One of the mysteries of the English language finally explained.
1Charge (someone) a price or amount that is too low.‘the retailer has been undercharged and actually owes the supplier more money’
- ‘At Donner's Bakery, Charlie makes the astonishing discovery that Ralph has been stealing from Mr. Donner by undercharging regular customers and splitting the remaining balance, keeping half and giving the other half to the customer.’
- ‘Our bill came to a more than reasonable £14.95, which we queried as we thought we had been undercharged, but no, I just can't add up.’
- ‘It's not like they are exactly undercharging you in the first place.’
- ‘Keep your rates competitive without undercharging.’
- ‘In the midst of it, I interjected and offered to pay the sixteen bucks I'd been undercharged but someone - he may have been the guy who owned the place since he seemed to be doing the firing - said, ‘No, that's okay.’’
- ‘He hooks up with a grocery store cashier who undercharges poor people and steals food from the store to help her aging friend, a veteran of the Resistance.’
- ‘He also makes sure to keep prices competitive, which means he doesn't overcharge for a service, but he doesn't undercharge either.’
- ‘Managers of a well-known Dublin bar and bistro decided last month they were undercharging their trendy customers for sipping cappuccinos.’
- ‘He said he didn't really know how to go about setting prices, and he thought he might be undercharging his customers, perhaps by a substantial amount.’
- ‘Companies consistently undercharge for products despite spending millions or even billions of dollars to develop or acquire them.’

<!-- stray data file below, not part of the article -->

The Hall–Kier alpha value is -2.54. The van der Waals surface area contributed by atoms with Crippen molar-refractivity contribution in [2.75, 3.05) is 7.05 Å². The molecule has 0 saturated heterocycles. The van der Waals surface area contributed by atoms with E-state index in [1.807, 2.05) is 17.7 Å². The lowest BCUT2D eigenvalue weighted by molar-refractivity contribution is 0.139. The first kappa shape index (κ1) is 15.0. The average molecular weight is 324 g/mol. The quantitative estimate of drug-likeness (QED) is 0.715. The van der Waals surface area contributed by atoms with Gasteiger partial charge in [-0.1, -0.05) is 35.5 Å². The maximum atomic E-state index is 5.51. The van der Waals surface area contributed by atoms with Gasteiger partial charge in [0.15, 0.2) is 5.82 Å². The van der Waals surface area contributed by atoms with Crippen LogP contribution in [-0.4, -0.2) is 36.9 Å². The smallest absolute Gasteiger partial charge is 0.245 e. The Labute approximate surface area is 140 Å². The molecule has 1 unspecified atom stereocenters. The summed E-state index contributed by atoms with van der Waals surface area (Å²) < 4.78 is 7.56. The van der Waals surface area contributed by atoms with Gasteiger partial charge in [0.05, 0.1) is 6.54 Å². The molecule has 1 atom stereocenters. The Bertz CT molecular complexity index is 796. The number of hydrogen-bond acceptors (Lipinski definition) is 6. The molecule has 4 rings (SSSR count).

- ‘It's obviously not in their interest to undercharge me, and it's not in their interest to overcharge me, either, since the burger business is a competitive one.’
- ‘I am not sure this does explain it, however, since many state law schools undercharge the market rate.’
- ‘I have gone back into a restaurant on discovering I have been undercharged, and of course the staff have been outwardly grateful, if slightly bemused.’
- ‘‘If it was the bank undercharging for eight years, I'm quite certain it would have come to light an awful lot quicker,’ she said.’
- ‘One of the primary concerns resulting from this survey is that respondents were undercharging for their services; for some fee categories, minimum fees were as low as $8.00 per hour.’
- ‘When I got home, I noticed that I was undercharged.’
- ‘But then he told me that I was undercharging, and he himself offered me more money yet.’
- ‘I'm not sure if it was through embarrassment or accident that she undercharged me by $5.’
- ‘In the original, Marie, a supermarket cashier, selectively undercharges her elderly customers whom she knows cannot afford to buy all they need.’
- ‘Mr Crowe said many of the customers who were undercharged were less well-off and were already struggling to pay for their electricity using the pre-paid card system.’
2Give less than the proper charge to (an electric battery).
- ‘If the system is overcharged or undercharged with refrigerant, it will not work properly.’
A charge that is insufficient.
- ‘This process does transfer ground rent from areas of overcharge to areas of undercharge.’
- ‘In former years it was possible to argue that if a Vat undercharge resulted in no loss of Revenue (because the customer could have reclaimed the Vat), Revenue should not pursue the matter.’
- ‘‘The developer in both cases had paid the agreed contribution and as a result the undercharge is uncollectable,’ he said.’
- ‘Your letter mentions that checkers who undercharge are made to pay the undercharge and are also suspended from work.’
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